Writing Pedro Plugins
This section is intended for the developers in early adopter groups.
The goal here is to allow people to begin writing their own program
modules that perform data import, data export, validation or analysis
on a subtree of records beginning at a root record of type X. Here
are some plugin ideas; for now most of these will mean something to
proteomics scientists. In the near future this documentation will be
greatly improved. Examples:
- You want to populate a blank record "MASS_SPEC_EXPERIMENT" and all its
subrecords using a special import routine;
- You want to export values in a record subtree to a database beginning
at some root record;
- You want to scan a record subtree starting at a record of type X (say
"Experimeent") to see whether there are any patterns of filling in
experiment parts that represent poor patterns of experiment design;
- You want to some analysis on all the Peak values in a Peak List.
If you aren't in proteomics, don't worry. Your steps as a developer
are going to be fairly straight forward:
- Create a Java class that implements one of these interfaces:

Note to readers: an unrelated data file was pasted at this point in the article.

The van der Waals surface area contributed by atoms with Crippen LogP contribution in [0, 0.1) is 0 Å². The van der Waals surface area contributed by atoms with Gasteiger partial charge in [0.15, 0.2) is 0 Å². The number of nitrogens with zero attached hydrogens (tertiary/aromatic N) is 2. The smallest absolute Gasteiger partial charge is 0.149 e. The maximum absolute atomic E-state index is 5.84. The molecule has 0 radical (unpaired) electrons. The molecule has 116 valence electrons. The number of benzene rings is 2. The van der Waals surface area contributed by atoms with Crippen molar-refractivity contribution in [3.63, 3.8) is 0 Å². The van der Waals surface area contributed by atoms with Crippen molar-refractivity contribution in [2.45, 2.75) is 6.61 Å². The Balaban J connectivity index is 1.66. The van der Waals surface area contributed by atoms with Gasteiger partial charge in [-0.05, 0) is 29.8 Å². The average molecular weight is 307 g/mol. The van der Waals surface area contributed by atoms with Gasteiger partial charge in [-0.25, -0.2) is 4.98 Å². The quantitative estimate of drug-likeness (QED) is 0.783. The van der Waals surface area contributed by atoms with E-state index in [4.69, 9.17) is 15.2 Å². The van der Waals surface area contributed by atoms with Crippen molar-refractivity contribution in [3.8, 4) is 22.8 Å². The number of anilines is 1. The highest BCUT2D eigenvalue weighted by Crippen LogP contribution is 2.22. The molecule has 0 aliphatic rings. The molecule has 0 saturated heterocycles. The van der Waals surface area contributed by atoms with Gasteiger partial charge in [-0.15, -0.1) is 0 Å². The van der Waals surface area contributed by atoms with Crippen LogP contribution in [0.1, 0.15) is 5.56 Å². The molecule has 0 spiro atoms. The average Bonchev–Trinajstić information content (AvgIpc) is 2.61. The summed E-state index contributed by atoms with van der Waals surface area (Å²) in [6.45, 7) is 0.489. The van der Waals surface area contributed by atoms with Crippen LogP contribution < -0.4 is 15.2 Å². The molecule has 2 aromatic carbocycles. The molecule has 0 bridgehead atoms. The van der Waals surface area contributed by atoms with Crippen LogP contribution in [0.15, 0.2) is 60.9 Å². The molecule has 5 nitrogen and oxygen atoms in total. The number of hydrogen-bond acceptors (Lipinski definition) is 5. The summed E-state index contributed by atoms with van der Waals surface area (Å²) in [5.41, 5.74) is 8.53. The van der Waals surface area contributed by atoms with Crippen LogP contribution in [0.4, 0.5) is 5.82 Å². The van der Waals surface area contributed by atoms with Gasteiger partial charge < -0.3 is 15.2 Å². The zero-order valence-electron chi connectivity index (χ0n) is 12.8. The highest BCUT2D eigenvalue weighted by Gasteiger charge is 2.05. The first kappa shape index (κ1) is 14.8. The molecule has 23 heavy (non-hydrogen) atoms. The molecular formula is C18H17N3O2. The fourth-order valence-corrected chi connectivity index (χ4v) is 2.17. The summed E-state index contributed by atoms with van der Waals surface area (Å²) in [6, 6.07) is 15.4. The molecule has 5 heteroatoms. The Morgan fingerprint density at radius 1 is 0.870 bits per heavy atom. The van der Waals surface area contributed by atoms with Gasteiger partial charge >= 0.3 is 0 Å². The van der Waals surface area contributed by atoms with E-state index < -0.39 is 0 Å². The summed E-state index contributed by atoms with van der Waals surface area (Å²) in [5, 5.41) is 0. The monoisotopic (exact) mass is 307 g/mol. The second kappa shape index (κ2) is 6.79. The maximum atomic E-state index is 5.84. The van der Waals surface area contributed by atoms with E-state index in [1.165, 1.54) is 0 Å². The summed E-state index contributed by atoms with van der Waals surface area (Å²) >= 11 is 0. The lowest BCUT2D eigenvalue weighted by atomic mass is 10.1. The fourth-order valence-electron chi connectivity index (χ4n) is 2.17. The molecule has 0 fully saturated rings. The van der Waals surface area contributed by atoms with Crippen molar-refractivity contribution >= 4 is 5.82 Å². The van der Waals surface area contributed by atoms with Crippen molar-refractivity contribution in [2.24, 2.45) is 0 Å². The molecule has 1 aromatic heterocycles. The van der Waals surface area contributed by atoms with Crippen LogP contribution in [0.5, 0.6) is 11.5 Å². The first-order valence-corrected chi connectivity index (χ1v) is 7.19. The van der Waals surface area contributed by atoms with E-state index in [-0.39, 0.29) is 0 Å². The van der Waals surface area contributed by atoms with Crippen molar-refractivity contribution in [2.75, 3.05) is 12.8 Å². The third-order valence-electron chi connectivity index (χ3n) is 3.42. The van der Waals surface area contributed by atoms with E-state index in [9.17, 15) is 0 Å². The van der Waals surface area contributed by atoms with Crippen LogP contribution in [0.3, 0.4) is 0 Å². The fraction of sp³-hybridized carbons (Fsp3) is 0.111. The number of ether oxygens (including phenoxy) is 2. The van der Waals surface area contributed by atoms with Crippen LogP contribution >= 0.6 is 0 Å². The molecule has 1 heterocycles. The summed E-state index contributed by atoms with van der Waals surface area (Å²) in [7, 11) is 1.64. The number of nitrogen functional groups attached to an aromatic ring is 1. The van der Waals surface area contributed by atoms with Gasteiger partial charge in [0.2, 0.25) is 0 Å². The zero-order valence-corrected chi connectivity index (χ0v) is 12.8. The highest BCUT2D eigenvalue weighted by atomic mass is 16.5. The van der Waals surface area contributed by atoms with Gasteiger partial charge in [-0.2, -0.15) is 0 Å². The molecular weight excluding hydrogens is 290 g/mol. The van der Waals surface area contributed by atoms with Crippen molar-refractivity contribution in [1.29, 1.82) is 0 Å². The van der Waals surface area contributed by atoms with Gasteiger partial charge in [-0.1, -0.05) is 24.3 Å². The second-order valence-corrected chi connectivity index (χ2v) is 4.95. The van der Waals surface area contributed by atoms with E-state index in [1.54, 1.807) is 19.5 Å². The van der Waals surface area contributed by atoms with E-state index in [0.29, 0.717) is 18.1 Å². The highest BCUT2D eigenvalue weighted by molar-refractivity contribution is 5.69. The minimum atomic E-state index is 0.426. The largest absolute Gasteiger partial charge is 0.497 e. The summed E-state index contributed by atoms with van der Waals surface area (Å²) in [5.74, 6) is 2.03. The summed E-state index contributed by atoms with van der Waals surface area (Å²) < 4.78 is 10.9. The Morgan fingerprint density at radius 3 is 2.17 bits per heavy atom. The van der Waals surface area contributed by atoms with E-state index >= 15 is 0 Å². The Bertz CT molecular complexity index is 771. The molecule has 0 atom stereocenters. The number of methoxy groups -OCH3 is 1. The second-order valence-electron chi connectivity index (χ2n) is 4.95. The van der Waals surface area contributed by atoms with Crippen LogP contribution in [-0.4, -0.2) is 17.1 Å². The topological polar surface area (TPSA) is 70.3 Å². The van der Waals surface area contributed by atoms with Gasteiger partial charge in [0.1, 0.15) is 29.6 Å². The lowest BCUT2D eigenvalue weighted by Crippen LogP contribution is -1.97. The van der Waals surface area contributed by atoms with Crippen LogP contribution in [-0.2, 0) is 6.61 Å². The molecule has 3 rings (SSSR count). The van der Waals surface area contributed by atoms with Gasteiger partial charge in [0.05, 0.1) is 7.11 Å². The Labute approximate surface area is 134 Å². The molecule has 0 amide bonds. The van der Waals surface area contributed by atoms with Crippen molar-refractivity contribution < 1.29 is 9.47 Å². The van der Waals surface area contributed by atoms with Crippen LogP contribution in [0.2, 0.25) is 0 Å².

- Create a jar file for the plugin classes you make. We're going to
assume for now you know how to use the Java Jar utility. As a quick
reminder, the usual way of invoking it looks something like this: "jar cvf myplugin.jar ./myplugins";
- rename the file so it ends with ".plugins" instead of ".jar";
- put it in the "model/lib" directory;
- Load the Pedro data capture tool with the appropriate model. Pedro
loads treats all files ending in .jar or .plugins as JAR files that
contain class files. It specifically looks in .plugins files for
those classes that will implement one of the plugin interfaces already
These plugins are instantiated and held in memory. When the end-user
moves from one record to the next, Pedro asks its collection of
plugins can deal with Record type X as it is defined in the current
record model version Y.
As a plugin developer you can make the plugin respond in any way you
want. If the plugin agrees it can do something with it, then it
appears in the Services menu.
If at least one plugin can do something the menu glows red and the
status bar shows the kinds of plugins available.
That's it! This can now be revisited in more detail.